On Thursday, a judge dismissed subsistence fishing citations against state Senator Albert Kookesh. All but one charge against three co-defendants were also dismissed.

The four were cited for catching more sockeye salmon than their subsistence permits allowed. They were contacted by state troopers July 12, 2009, while beach seining at a bay near Angoon, on Southeast Alaska’s Admiralty Island.

Kookesh and the other defendants, all Angoon residents, challenged the state’s right to manage subsistence on the island, which is mostly federal land.

They lost that round. But they also argued that the state failed to follow its own rules for setting harvest limits.

Kookesh says those limits were too low.

“We challenged what we thought was unfair bag limits on the subsistence-use fishery in Angoon. They said that you can only get 15 fish per family per year and a couple miles away you had commercial seine boats getting thousands of fish a day,” he says.

The charges were dismissed by Sitka Superior Court Judge David George, who presided because Angoon’s magistrate is Kookesh’s daughter.

The others cited were Rocky Estrada Sr., Stanley Johnson, and Scott Hunter. Tony Strong represented the four fishermen.

“The 15-fish limit was not promulgated to all the strictures of the administrative procedures act. And that failure to follow the administrative procedures act means the regulation is not valid and the defendants cannot be prosecuted for failure to follow the 15-fish limit,” he says.

Strong says Hunter still faces a charge alleging he did not get a subsistence permit before he went fishing.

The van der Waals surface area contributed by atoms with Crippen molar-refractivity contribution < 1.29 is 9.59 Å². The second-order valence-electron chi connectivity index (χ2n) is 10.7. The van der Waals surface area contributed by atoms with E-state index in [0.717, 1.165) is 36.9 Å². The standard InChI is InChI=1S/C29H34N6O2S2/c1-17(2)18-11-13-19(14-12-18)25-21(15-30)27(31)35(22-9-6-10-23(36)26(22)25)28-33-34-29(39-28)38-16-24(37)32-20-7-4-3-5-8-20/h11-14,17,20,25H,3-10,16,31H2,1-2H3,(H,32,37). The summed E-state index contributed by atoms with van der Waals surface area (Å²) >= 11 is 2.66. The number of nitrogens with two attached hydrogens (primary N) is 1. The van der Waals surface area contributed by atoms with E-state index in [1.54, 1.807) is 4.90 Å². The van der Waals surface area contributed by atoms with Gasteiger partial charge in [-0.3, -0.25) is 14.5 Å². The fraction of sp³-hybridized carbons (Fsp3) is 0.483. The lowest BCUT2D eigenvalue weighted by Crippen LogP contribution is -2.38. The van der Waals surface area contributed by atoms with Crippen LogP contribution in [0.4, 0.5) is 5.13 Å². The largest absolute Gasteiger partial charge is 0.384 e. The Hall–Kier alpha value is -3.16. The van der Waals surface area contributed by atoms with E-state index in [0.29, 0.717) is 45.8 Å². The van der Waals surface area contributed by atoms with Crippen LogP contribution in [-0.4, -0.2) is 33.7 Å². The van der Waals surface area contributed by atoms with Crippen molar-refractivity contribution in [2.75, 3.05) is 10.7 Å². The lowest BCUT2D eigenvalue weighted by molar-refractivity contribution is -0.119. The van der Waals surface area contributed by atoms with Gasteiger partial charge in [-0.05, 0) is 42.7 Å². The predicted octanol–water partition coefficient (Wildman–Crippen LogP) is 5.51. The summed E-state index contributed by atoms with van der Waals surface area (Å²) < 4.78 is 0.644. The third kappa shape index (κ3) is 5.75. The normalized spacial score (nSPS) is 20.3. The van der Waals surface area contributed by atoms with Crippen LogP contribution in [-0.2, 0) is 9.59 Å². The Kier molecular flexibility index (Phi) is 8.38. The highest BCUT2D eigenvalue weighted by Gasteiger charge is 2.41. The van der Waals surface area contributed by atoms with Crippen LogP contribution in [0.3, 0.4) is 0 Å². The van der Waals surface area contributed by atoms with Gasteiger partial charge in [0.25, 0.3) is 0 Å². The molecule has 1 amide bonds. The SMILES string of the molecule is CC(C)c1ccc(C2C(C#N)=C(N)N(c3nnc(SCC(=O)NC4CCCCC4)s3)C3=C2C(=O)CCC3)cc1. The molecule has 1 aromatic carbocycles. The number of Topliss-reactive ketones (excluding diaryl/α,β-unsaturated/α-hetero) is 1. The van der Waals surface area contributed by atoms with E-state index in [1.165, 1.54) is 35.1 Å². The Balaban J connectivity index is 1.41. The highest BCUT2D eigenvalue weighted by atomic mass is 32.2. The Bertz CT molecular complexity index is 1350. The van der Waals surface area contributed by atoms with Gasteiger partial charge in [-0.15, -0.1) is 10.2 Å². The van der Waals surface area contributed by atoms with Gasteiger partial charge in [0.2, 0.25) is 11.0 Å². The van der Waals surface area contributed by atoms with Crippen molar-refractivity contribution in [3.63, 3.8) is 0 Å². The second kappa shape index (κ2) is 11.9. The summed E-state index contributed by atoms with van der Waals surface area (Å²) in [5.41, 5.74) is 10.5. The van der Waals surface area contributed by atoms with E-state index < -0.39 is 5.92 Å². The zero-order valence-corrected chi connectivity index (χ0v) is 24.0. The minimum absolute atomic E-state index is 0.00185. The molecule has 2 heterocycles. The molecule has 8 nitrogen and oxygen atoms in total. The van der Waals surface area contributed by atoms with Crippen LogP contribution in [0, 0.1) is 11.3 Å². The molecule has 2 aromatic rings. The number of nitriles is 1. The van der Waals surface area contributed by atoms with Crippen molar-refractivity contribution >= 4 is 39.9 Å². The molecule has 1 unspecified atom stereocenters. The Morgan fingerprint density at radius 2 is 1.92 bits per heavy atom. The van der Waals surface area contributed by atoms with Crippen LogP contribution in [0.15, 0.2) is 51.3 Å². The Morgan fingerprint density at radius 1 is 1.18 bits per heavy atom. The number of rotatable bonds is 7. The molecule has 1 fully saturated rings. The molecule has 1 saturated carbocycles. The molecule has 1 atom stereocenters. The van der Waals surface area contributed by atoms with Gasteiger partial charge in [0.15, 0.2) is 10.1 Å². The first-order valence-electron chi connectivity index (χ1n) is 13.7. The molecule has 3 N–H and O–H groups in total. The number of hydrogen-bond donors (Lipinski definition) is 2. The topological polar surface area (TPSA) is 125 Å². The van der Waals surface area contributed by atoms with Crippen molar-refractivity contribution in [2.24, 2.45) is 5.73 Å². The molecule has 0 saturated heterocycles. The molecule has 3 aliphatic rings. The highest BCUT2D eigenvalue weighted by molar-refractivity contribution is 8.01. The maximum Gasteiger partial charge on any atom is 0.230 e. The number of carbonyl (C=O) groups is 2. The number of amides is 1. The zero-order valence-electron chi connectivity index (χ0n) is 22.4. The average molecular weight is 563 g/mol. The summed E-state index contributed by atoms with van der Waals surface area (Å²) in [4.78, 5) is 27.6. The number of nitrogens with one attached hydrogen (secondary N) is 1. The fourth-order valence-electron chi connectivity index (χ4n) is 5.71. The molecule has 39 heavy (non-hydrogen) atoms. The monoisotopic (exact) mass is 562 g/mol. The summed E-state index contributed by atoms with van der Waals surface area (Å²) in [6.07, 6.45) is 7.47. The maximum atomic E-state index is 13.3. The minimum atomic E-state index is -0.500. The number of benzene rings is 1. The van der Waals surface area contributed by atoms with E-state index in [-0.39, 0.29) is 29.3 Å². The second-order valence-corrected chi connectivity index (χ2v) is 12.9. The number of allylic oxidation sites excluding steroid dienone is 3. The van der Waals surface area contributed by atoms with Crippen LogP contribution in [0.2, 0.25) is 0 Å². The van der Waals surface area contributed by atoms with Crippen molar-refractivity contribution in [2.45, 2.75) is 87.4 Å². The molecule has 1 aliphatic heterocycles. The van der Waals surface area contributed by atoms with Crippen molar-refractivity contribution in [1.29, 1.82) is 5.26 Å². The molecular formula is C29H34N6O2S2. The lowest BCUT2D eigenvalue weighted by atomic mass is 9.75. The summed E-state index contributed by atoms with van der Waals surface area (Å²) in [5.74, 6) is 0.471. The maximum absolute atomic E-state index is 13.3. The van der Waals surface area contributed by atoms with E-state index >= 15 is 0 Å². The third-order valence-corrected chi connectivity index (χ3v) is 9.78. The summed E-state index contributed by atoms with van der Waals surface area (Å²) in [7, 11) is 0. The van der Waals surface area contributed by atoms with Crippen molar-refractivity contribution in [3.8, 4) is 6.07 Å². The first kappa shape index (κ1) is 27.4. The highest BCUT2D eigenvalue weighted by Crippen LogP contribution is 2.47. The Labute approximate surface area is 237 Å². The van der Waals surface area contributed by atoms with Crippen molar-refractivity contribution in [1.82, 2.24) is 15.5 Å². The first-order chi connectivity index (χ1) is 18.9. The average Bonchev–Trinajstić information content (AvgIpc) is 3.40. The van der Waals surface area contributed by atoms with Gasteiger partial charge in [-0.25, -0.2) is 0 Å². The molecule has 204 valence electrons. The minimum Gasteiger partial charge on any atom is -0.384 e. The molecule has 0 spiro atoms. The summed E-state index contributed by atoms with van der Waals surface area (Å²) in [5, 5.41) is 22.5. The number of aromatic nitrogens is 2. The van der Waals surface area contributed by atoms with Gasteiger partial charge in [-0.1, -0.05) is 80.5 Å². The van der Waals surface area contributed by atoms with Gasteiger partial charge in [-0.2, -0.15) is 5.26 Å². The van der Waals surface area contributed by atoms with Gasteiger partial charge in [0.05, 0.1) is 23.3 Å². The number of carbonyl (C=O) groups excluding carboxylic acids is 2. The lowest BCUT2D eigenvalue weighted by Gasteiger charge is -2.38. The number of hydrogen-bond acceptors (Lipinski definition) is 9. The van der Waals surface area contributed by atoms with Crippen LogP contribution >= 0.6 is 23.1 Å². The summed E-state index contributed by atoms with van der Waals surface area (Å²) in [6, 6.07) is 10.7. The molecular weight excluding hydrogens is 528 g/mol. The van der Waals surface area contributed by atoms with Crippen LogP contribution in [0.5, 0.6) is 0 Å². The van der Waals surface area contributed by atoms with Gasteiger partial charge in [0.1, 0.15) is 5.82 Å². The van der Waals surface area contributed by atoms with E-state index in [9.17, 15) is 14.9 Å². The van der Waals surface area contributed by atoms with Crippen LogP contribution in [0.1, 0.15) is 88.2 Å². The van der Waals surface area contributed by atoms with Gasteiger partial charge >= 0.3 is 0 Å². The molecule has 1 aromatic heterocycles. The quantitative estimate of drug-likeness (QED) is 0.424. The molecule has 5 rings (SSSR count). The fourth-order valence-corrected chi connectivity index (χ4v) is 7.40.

District Attorney Doug Gardner could not be reached for immediate comment.

Kookesh says he hopes the ruling leads to other challenges of subsistence fishing limits.

First Alaskans Institute Continues Fight Against Racism
Joaqlin Estus, KNBA – Anchorage
Yesterday the First Alaskans Institute held a press conference to describe progress in its fight against racism. Since launching the project in July, they’ve formed a working group of a dozen or so people, including DJs of the Bob and Mark morning show on Anchorage radio station KWHL, or K-whale. The two are in the group after hearing feedback on a skit they aired in May.

Sullivan Paints Grim Picture of Anchorage Budget
Ellen Lockyer, KSKA – Anchorage
Anchorage mayor Dan Sullivan presented a grim picture to the city Assembly this week.  Sullivan says the estimated 2011 costs of current services in the city are $448 million. That figure presents a gap of somewhere between $18 million and $18.5 million in city revenues and city expenses next year.  And those numbers are dependent on a possible hike in city property taxes.

City budget preparations are underway now, although the proposed budget will not be presented to the Assembly until October 1.